## Abstract

A new theory for the calculation of later seismic arrivals in heterogeneous media is presented. We introduce the concept of a ‘raylet’, which is a segment of a later arriving ray path between source and receiver defined by joint properties of forward and reciprocal traveltime fields. We show that all rays between a single source and receiver in arbitrary heterogeneous media can be divided into a unique set of raylets, any one of which can be used to construct the complete two-point path. A particularly useful property of raylets is that they correspond to stationary curves in the summed (forward and reciprocal) traveltime fields, i.e. adding the first (or second, or even later) arriving traveltime field from some point A to the first (or second, or even later) arriving traveltime field from some point B. We show that many raylets, each corresponding to a later arriving phase, require only earlier arrival traveltime fields for their construction. The theory describing the properties of raylets is the primary result of the paper. One practical consequence is that many later arrivals between source and receiver in heterogeneous media can be found from just two first-arrival traveltime fields, one from the source and the other (the reciprocal field) from the receiver.

The theory and a method for constructing later arrivals is demonstrated though numerical experiments in 2-D but holds without change in 3-D. We use a simple grid-based eikonal solver to compute forward and reciprocal first-arrival traveltime fields, and validate our results with a ray-based wave front construction (WFC) technique. In one test involving a simple wave front triplication (or swallowtail), all three arrivals are retrieved. In another example featuring severe velocity heterogeneities, 16 out of a total of 37 arrivals are found. The theory shows that combining second and higher order traveltime fields from source and receiver yields all raylets and hence all later arrivals. In practice only first-arrival traveltime fields are usually available and for this case we describe a simple procedure to find any remaining arrivals using intermediate artificial sources together with their first-arrival traveltime fields. The properties of raylets and their manifestation in the joint traveltime field appears to be a previously unrecognized feature and provides a novel new approach to the calculation of later arrivals.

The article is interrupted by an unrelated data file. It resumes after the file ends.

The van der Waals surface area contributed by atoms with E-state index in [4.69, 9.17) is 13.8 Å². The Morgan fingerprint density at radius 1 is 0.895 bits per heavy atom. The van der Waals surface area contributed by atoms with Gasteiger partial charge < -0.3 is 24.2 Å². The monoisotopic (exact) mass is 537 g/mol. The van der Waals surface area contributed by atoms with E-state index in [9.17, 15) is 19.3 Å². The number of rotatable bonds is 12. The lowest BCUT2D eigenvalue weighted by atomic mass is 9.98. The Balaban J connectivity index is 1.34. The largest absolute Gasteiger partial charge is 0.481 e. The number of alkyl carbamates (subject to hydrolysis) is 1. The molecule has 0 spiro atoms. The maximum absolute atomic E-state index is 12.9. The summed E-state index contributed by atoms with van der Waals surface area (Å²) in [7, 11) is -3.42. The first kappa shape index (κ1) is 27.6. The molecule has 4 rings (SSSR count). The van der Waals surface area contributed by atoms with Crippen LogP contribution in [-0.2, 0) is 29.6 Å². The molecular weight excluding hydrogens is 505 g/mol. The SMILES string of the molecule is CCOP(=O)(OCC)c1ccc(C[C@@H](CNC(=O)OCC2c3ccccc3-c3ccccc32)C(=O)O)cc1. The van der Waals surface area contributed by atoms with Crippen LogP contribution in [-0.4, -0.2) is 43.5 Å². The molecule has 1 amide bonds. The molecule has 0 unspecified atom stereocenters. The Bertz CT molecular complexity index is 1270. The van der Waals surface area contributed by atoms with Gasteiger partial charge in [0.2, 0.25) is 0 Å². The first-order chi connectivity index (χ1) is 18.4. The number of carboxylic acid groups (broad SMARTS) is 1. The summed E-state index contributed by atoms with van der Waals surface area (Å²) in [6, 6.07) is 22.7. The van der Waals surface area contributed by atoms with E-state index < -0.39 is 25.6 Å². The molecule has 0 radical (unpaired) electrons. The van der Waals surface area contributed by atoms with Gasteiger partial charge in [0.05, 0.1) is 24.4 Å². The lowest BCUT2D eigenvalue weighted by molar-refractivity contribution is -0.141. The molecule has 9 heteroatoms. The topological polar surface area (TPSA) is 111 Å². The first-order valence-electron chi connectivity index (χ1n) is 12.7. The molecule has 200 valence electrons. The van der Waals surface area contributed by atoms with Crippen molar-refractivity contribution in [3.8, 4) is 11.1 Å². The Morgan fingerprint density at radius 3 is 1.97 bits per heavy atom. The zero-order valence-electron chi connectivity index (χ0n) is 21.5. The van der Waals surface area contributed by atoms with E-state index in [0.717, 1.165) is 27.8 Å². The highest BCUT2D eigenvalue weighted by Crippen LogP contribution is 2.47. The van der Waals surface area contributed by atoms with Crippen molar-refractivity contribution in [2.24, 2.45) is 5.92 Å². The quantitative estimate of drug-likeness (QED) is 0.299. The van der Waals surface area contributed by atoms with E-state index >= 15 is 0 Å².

The theory and a method for constructing later arrivals is demonstrated though numerical experiments in 2-D but holds without change in 3-D. We use a simple grid-based eikonal solver to compute forward and reciprocal first-arrival traveltime fields, and validate our results with a ray-based wave front construction (WFC) technique. In one test involving a simple wave front triplication (or swallowtail), all three arrivals are retrieved. In another example featuring severe velocity heterogeneities, 16 out of a total of 37 arrivals are found. The theory shows that combining second and higher order traveltime fields from source and receiver yields all raylets and hence all later arrivals. In practice only first-arrival traveltime fields are usually available and for this case we describe a simple procedure to find any remaining arrivals using intermediate artificial sources together with their first-arrival traveltime fields. The properties of raylets and their manifestation in the joint traveltime field appears to be a previously unrecognized feature and provides a novel new approach to the calculation of later arrivals.

Original language | English |
---|---|

Pages (from-to) | 1077-1092 |

Number of pages | 16 |

Journal | Geophysical Journal International |

Volume | 181 |

Issue number | 2 |

Early online date | 19 Mar 2010 |

DOIs | |

Publication status | Published - May 2010 |

## Keywords

- numerical solutions
- computational seismology
- theoretical seismology
- wave propagation